Adult day octopuses, or hee in Hawaiian, are native to Hawaii waters.

Photo credit: Katie Winkenhower

Hang with hee at the Kanaloa Octopus Farm

Learn about these intelligent animals with a tour at this Big Island octopus farm.

Inside each tank is an adult day octopus—called hee in Hawaiian—native to Hawaii waters and active during the daytime. At Kanaloa Octopus Farm, it’s a look and touch kind of experience.

It’s a sunny Friday afternoon and I’m on a tour with 20 other people. Kanaloa Octopus Farm is located at scenic Keahole Point, about 10 minutes from Kona International Airport on Hawaii Island. It’s an aquaculture facility where Conroy, the president and CEO of Kanaloa Octopus Farm, and a small team conduct research on breeding octopuses and larvae development. The goal of Kanaloa is to someday create a viable and sustainable on-land octopus farm. Conroy tells us this will likely take years, but the creature is a good aquaculture candidate because of its short lifespan and high reproduction cycles. He says Kanaloa Octopus Farm is the first commercial aquaculture farm for octopus not only in Hawaii, but also in the United States.

Over the course of the one-hour tour, we learn a bunch of fast facts about these intelligent, curious animals. Octopuses live only one to two years in the wild. Depending on the species, they can weigh from 6 to 22 pounds. Octopuses are carnivores and eat crabs, crayfish and mollusks. They are camouflage experts and can change colors and patterns. And sex can be a deadly activity for males—after mating, a female will try to strangle and eat her partner!

Placing their hands in the tank, guests receive a sticky and smooth handshake from one of the farm's octopuses.
Photo credit: Katie Winkenhower

Conroy regales us with these facts as we hover over the tanks. That’s the best part of the tour: While Conroy and his staff explain the mission of Kanaloa and educate participants about octopuses, everyone gets to interact with the soft, suction-y animals. Even better, there’s an opportunity to feed them.

A young marine biologist and graduate of Hawaii Pacific University on Oahu, Conroy launched the aquaculture facility in fall 2015 with his own money, purchasing the water tanks, microscopes and fronting rent. His passion and enthusiasm is obvious, just listening to him talk about octopuses.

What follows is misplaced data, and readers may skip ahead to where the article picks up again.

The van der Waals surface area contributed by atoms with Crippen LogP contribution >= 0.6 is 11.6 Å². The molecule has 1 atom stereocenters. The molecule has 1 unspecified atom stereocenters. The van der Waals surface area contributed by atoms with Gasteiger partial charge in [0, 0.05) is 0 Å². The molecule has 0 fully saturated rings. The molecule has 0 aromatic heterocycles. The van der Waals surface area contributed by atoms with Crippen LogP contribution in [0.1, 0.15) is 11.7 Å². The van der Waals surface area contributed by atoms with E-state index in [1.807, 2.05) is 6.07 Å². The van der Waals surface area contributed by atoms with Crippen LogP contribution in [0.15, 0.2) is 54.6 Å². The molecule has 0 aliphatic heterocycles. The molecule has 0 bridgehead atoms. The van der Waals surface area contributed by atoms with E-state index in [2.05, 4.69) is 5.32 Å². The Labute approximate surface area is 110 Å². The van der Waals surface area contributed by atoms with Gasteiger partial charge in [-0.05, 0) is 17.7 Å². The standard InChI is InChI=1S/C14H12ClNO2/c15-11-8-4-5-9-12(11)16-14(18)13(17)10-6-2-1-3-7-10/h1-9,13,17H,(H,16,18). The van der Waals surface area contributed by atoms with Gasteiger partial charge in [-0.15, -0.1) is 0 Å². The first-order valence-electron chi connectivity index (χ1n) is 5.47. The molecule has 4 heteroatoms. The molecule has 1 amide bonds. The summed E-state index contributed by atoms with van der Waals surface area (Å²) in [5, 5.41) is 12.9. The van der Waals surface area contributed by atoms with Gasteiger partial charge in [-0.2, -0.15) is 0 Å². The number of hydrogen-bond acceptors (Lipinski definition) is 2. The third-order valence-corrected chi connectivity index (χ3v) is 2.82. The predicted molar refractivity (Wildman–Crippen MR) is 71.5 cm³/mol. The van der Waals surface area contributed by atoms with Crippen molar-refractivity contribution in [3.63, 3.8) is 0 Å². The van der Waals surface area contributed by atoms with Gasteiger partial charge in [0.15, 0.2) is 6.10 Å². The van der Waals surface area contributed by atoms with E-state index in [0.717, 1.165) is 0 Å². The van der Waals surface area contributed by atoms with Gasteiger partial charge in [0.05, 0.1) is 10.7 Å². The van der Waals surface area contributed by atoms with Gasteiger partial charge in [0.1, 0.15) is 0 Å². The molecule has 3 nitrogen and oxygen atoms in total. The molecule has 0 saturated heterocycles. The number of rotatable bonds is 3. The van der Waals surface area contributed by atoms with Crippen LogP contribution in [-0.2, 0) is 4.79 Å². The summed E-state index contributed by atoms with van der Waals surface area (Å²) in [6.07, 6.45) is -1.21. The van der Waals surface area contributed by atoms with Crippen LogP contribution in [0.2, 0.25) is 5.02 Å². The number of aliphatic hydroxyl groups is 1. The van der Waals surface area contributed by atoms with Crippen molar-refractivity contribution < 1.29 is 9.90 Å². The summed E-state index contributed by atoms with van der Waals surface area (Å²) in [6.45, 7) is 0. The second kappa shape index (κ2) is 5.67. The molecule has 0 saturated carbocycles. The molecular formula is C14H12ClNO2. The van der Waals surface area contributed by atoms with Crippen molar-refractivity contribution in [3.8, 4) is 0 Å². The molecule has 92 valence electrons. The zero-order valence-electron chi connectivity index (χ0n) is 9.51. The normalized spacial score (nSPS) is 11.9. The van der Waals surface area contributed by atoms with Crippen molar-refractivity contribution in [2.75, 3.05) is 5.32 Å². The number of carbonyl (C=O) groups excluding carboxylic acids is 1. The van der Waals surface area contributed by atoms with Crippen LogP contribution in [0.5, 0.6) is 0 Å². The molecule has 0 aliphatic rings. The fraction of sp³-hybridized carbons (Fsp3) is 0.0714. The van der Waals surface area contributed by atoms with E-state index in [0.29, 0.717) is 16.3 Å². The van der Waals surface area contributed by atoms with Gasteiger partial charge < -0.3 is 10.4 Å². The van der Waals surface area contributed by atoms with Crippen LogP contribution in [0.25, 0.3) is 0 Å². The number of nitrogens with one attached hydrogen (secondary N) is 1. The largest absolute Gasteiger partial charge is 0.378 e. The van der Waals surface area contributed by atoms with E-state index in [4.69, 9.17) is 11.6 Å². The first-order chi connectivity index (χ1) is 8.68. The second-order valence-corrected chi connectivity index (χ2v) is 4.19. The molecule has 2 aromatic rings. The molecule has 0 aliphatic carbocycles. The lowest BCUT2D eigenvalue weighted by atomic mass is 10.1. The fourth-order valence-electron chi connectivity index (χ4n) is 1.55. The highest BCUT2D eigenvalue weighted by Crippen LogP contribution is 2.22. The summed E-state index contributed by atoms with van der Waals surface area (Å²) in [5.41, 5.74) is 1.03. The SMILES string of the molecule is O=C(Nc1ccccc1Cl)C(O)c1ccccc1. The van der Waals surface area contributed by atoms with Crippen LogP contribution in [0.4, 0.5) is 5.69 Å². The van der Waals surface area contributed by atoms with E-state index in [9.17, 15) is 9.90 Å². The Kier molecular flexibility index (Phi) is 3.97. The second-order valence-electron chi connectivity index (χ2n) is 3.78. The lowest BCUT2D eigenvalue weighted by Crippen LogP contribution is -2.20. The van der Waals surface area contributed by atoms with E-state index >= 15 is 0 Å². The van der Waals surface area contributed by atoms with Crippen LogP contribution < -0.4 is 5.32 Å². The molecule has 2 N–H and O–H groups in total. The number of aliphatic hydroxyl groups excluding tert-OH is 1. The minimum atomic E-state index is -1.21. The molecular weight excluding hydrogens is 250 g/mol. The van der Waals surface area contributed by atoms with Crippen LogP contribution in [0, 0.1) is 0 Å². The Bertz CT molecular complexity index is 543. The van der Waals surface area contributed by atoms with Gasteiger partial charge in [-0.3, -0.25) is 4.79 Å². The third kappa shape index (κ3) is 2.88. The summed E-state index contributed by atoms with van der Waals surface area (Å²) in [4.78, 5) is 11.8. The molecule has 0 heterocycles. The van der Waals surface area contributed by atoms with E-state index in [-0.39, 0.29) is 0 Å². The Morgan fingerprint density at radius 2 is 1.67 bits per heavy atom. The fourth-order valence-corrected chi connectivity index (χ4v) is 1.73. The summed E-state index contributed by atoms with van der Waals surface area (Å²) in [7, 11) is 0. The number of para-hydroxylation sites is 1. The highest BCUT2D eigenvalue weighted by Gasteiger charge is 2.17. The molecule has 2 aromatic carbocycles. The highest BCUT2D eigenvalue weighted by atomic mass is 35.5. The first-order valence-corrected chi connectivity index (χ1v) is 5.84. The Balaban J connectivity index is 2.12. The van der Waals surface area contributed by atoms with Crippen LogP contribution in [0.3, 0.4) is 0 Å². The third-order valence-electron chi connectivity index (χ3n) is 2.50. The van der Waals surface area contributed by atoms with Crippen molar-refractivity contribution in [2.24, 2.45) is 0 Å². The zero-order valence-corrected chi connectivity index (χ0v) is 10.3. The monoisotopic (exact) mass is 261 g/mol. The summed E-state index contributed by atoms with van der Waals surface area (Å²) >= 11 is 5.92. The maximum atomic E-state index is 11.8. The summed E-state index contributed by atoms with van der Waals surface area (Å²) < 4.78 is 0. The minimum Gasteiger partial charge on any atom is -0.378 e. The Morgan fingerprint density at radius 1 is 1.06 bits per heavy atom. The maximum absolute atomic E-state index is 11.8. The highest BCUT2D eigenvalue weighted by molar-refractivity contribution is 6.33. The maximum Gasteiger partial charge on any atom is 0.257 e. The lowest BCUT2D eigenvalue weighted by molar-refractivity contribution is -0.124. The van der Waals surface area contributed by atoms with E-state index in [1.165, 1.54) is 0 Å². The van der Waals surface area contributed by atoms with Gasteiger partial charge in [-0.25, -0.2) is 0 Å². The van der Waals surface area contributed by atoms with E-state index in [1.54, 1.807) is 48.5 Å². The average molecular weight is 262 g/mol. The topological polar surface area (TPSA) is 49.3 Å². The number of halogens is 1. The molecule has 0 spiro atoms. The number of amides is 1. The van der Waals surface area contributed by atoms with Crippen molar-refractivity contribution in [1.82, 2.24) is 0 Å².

“Everything is fun and new; I’ve never worked with octopus before,” Conroy tells me after the tour. “The more (research) we do, the more we’re going to know. That’s exciting.”

He’s already hit benchmarks. Conroy and his team figured out how to breed the octopuses without resulting in the death of the males. Currently, a female hatches 250,000 paralarvae each month on-site. It’s the most critical time in an octopus’s life, says Conroy, and the current focal point of research. “The biggest challenge now is getting the babies to survive in captivity,” he says. They need the right type of food source, which for octopus larvae is zooplankton. The team cultivate zooplankton for the larvae to feed on and have done trials with six different types so far. On the tour, we get to see a type of zooplankton under a microscope in the farm’s lab.

Conroy purchases his octopuses from local fishermen, who would otherwise use them as bait.
Photo credit: Katie Winkenhower

Today, funding for research comes exclusively from twice-daily tours ($30 per person). The tours draw a diverse crowd: families, honeymooning couples, retirees, groups of friends. Everyone has their smartphones or GoPros out, ready to capture a moving or camouflaging octopus.

Conroy and his staff have named each of the adult octopuses. There’s Pearl, Piko, Samson, Squirt, Rufio and Sticky, among others. Conroy says he buys them from a couple of local fishermen who would otherwise use them as bait. “We call them our rescue animals,” he says. “Their fate is a little better than what it was.”

Funding for research comes exclusively from the twice-daily farm tours.
Photo credit: Katie Winkenhower

I approach Squirt’s tank. At first I’m apprehensive to shake hands with Squirt, but my curiosity gets the better of me. I put my hand in and wiggle my fingers. One arm slowly reaches up. It’s a firm grip, with a sticky, yet smooth touch. Like slimy velvet. Squirt is an inquisitive octopus and is now at the surface of the tank. I keep moving my hand around, before she finally lets go. I continue on to check out her friends. One is clutching a rubber ducky. Like in a fast-paced fashion show, another is changing from gray to purple. I hear a squeal and look up. Squirt is living up to her name: She just sprayed a woman with a quick jet of water.

Toward the end of the tour we get to feed the octopuses. Conroy gives us two small buckets filled with blue crab. I break off a bit before passing them on. I stick my crab leg into Squirt’s tank. She’s waiting at the bottom, but only for a second before she reaches up, wrapping an arm around lunch. Conroy answers any last questions, but by now, all attention is on the eight-armed animals. Before I leave for the day, I shake arms goodbye with Squirt.